In addition to being the first woman elected to the Senate of Virginia, Eva Fleming Scott owned and operated her own pharmacy on Washington Street in Amelia Court House during the middle of the 20th century.


  • Photograph of Eva Fleming Scott, 1980 Senate of Virginia, Virginia Legislature Photograph Collection, courtesy of the Library of Virginia, Visual Studies Collection.
    Photograph of Eva Fleming Scott, 1980 Senate of Virginia, Virginia Legislature Photograph Collection, courtesy of the Library of Virginia, Visual Studies Collection.
  • The Library of Virginia honored Eva Fleming Scott as one of its Virginia Women in History in 2013.
    The Library of Virginia honored Eva Fleming Scott as one of its Virginia Women in History in 2013.
  • The Virginia Women in History Digital Trail is made possible by the Library of Virginia and American Evolution: Virginia to America, 1619–2019.
    The Virginia Women in History Digital Trail is made possible by the Library of Virginia and American Evolution: Virginia to America, 1619–2019.

Eva Mae Fleming Scott (b. 1926) was the first woman elected to the Senate of Virginia. Born in Amelia County, where she has lived nearly all of her life, she attended Longwood College and the school of pharmacy at the Medical College of Virginia. She owned and operated a pharmacy in Amelia, where she married a businessman and had five children.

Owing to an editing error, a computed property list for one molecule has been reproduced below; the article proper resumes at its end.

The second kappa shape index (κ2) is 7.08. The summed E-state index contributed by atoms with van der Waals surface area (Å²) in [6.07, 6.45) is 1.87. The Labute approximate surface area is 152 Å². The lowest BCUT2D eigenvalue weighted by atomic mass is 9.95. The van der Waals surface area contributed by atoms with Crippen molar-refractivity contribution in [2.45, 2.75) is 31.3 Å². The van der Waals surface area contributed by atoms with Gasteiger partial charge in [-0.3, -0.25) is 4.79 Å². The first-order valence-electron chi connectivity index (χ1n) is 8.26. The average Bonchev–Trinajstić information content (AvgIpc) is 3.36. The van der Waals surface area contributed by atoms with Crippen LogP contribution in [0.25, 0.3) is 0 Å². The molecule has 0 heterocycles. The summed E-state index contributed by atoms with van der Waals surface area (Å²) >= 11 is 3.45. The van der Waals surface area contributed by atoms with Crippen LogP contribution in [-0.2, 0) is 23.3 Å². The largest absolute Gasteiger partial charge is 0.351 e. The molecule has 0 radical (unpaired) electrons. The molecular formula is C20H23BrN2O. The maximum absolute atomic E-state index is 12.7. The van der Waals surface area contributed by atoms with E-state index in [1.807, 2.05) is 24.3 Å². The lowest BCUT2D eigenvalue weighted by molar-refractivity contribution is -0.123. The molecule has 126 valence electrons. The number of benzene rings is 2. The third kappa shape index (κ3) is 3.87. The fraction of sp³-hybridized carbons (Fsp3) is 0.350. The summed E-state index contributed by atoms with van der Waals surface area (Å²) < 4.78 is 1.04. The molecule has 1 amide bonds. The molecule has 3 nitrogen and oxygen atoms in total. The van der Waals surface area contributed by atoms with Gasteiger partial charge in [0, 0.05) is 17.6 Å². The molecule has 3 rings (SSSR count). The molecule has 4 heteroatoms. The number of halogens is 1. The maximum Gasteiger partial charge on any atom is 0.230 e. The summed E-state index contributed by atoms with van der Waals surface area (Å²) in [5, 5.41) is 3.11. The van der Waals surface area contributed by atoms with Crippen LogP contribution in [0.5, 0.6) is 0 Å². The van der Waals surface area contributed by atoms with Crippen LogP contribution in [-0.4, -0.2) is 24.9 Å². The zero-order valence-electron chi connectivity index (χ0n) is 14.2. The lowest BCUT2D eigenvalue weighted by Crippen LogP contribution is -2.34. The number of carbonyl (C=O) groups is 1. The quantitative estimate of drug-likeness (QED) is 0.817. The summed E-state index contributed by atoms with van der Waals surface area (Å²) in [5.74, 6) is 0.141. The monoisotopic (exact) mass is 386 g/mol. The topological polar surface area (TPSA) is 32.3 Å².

In 1971 Scott won election to the House of Delegates as an independent, even though she was from a Republican family. She was reelected three times and served four consecutive two-year terms. Soon after winning the first election she and her family moved to Dinwiddie County because a changed legislative district boundary temporarily put her Amelia County house in a different district. A champion of limited government and free enterprise, she opposed abortion and the proposed Equal Rights Amendment to the Constitution.

In 1979 Scott returned to Amelia County to run for a seat in the Senate of Virginia. Having gained the Republican nomination, she narrowly defeated the incumbent. Scott served one four-year term in the Senate and chose not to run for reelection in 1983 after major changes to the district boundaries made it more difficult for her to win. She thereafter worked in the family’s lumber business, and she continues to be active in conservative political organizations and in the Republican Party.

Reprinted with permission of the Library of Virginia.